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Reading: Leading multi-professional teams in the children’s workforce: an action research project

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Research & theory

Leading multi-professional teams in the children’s workforce: an action research project

Author:

Karen Stuart

GB
About Karen
University of Cumbria, Knowledge Transfer Partnership to Head of Research at Brathay Trust.
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Abstract

Introduction: The 2004 Children Act in the UK saw the introduction of integrated working in children's services. A raft of change followed with processes designed to make joint working easier, and models and theories to support the development of integrated work. This paper explores the links between key concepts and practice.

Methods: A practitioner action research approach is taken using an autoethnographic account kept over six months. The research question was, to what extent is this group collaborating?

Results: When the architecture of practice was revealed, differences between espoused and real practice could be seen. Whilst understanding and displaying the outward signs of an effective multi professional group, the individuals did not trust one another. This was exhibited by covert interprofessional issues. As a result, collaborative inertia was achieved. This realisation prompted them to participate in further developmental and participative action research.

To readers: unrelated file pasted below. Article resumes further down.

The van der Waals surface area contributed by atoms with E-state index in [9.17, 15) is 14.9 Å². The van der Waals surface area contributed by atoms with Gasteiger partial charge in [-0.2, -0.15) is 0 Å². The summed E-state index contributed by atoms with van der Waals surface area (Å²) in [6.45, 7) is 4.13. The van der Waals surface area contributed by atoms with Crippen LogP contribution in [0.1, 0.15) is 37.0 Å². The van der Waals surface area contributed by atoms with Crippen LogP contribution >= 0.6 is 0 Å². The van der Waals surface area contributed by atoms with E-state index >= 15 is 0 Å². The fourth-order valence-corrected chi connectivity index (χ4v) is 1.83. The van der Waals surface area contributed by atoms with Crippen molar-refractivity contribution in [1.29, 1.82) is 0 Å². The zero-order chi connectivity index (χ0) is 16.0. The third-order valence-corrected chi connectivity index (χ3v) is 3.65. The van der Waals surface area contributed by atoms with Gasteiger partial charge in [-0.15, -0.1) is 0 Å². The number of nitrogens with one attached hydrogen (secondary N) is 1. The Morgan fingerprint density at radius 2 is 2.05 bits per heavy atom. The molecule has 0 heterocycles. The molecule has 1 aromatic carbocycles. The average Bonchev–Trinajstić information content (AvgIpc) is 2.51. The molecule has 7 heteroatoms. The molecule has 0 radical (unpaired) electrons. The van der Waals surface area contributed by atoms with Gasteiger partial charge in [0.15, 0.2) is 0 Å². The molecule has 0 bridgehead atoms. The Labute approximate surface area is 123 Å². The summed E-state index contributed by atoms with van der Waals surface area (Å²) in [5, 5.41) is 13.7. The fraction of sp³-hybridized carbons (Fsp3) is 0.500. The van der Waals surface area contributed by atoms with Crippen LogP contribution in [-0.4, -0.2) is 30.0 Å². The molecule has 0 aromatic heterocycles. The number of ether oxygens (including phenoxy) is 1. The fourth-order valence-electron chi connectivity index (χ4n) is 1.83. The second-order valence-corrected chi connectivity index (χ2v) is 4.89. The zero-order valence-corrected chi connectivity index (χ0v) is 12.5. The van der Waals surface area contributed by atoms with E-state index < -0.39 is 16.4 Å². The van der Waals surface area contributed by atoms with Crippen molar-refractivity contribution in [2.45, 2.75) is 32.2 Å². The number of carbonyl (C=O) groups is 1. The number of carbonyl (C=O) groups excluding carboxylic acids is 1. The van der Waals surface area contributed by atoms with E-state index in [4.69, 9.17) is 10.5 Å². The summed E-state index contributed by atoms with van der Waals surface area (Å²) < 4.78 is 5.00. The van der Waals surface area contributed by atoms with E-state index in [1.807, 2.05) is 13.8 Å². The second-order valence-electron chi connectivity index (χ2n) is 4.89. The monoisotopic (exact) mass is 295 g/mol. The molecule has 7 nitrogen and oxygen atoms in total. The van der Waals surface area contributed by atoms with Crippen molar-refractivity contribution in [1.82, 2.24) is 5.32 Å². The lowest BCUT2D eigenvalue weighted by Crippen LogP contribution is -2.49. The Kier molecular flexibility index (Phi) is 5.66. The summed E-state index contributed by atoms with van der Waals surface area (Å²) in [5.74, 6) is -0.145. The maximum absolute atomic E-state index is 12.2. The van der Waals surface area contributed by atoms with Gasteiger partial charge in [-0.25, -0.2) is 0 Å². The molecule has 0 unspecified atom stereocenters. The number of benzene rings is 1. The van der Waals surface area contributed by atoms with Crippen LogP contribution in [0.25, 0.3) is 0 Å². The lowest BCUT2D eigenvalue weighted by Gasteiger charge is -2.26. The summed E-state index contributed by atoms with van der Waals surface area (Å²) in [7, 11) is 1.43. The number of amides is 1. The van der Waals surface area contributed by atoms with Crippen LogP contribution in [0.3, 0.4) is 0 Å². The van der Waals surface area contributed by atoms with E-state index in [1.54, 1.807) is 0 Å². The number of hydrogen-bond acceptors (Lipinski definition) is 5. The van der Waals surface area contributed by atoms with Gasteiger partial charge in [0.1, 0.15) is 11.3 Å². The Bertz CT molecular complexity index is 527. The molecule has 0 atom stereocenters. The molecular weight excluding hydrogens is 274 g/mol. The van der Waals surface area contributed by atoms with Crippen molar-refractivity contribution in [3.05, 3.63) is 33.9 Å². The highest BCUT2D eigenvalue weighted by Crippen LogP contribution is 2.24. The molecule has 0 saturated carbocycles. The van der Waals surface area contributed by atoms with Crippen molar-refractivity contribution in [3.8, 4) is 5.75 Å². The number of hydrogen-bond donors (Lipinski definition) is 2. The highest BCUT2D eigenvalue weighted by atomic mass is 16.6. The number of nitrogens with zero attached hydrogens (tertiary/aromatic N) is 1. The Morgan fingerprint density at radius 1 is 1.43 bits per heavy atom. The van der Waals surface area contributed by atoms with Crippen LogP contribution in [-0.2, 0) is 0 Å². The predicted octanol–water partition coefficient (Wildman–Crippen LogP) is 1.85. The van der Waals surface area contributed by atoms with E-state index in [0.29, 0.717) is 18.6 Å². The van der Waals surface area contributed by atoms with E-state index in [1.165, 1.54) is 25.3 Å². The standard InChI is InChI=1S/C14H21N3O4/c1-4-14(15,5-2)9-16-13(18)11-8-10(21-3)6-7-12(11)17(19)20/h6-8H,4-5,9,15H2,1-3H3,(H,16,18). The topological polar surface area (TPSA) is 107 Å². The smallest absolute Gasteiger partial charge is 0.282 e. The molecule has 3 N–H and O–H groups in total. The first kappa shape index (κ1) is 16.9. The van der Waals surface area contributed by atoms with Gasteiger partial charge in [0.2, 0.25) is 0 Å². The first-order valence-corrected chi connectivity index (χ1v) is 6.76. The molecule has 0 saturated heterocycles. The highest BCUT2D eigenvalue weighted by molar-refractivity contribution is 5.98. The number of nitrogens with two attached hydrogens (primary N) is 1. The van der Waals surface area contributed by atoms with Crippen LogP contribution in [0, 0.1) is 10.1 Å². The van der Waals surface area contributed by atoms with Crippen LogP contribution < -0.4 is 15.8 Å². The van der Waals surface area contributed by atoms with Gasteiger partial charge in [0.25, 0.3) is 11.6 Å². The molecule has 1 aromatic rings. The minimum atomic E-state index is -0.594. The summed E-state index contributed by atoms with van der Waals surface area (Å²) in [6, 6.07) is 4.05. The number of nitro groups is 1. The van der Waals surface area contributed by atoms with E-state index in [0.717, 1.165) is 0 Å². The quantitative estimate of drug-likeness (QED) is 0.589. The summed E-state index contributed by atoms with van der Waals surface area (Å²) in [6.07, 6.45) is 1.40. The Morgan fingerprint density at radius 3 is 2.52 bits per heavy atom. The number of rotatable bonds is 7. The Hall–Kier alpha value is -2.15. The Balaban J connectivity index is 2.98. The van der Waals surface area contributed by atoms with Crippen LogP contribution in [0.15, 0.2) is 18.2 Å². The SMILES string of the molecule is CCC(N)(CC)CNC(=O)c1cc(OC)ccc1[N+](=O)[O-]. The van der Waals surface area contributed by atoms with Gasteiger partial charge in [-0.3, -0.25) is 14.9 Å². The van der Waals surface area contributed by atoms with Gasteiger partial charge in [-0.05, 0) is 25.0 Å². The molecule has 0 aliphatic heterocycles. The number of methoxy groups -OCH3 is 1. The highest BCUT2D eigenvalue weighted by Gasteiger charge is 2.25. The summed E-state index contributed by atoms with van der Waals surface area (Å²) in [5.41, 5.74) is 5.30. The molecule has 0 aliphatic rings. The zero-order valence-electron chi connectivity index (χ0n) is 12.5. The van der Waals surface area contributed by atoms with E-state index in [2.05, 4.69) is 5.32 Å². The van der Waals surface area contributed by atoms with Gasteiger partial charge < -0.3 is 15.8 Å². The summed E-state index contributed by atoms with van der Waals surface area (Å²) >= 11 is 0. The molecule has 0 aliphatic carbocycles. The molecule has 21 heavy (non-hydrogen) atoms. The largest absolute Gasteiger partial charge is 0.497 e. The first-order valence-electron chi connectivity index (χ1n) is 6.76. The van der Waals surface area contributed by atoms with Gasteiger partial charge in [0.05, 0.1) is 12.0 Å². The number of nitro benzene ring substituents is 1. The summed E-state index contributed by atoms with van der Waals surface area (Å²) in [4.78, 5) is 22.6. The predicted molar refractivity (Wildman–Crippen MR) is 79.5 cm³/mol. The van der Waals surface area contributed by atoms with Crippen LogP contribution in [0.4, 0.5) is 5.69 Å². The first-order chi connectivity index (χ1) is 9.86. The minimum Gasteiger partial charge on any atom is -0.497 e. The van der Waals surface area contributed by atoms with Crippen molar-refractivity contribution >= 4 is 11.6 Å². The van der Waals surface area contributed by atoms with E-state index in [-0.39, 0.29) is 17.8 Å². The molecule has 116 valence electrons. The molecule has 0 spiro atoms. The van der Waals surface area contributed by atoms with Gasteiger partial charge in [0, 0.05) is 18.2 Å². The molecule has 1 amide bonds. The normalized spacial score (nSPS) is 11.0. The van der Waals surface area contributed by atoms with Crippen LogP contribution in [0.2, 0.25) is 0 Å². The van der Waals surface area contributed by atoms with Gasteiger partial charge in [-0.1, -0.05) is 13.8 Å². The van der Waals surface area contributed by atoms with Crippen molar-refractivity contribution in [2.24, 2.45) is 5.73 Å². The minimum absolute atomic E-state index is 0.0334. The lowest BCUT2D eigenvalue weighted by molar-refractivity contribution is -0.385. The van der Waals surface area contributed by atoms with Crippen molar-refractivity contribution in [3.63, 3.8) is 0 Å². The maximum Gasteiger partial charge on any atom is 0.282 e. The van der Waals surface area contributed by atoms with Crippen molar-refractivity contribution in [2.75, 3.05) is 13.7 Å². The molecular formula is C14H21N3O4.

Conclusion: The paper concludes that trust and relational agency are central to effective leadership of multi professional teams.

How to Cite: Stuart K. Leading multi-professional teams in the children’s workforce: an action research project. International Journal of Integrated Care. 2012;12(1):None. DOI: http://doi.org/10.5334/ijic.750
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Published on 13 Jan 2012.
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